An enhanced function might look like this:

function random-block {
  head -n $(($(wc -l | cut -f1 -d ' ')-$2+1)) $1 | shuf -n 1 | grep -f - -A $(($2>0?$2-1:0)) $1

This would grab all the lines in the file except the last n lines and then shuffle that list of lines. This would ensure that grep can always select the requested number of lines.


As mentioned in the accepted answer, GNU shuf supports simple random sampling (shuf -n) quite well. If sampling methods beyond those supported by shuf are needed, consider tsv-sample from eBay's TSV Utilities. It supports several additional sampling modes, including weighted random sampling, Bernoulli sampling, and distinct sampling. Performance is similar to GNU shuf (both are quite fast). Disclaimer: I am the author.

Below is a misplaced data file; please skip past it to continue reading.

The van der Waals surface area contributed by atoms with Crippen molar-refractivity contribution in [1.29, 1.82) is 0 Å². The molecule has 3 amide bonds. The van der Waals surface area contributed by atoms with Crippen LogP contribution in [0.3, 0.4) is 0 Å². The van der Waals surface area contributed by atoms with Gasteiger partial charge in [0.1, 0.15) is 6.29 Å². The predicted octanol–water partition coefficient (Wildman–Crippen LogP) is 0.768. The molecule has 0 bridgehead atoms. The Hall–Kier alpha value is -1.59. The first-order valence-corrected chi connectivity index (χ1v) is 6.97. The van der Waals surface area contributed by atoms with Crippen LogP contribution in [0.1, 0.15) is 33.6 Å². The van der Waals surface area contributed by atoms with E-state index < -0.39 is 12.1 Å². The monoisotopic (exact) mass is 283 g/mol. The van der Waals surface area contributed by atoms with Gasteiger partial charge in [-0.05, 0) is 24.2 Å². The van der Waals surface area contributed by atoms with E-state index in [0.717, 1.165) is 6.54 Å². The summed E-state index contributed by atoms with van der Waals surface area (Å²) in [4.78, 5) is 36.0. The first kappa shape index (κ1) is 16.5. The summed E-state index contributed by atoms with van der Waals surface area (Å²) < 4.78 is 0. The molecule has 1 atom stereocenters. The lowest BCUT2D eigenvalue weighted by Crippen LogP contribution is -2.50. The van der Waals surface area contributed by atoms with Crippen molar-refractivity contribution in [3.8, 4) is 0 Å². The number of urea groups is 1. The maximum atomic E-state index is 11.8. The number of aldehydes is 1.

About around the time this question was first asked, I had written a C99-based utility called sample (https://github.com/alexpreynolds/sample) that does reservoir sampling on text files.

My sample tool will only use 8 bytes per line, which means that very large files can be sampled from with much less memory.

In contrast, the shuf and other tools mentioned above can read the entire file into system memory, which can often lead to out-of-memory errors.

Here's the help statement to summarize features:

$ sample --help
  version: 1.0
  author:  Alex Reynolds

Usage: sample [--sample-size=n] [--lines-per-offset=n] [--sample-without-replacement | --sample-with-replacement] [--shuffle | --preserve-order] [--hybrid | --mmap | --cstdio] [--rng-seed=n] <newline-delimited-file>

  Performs reservoir sampling (http://dx.doi.org/10.1145/3147.3165) on very large input
  files that are delimited by newline characters. The approach used in this application
  reduces memory usage by storing a pool of byte offsets to the start of each line, instead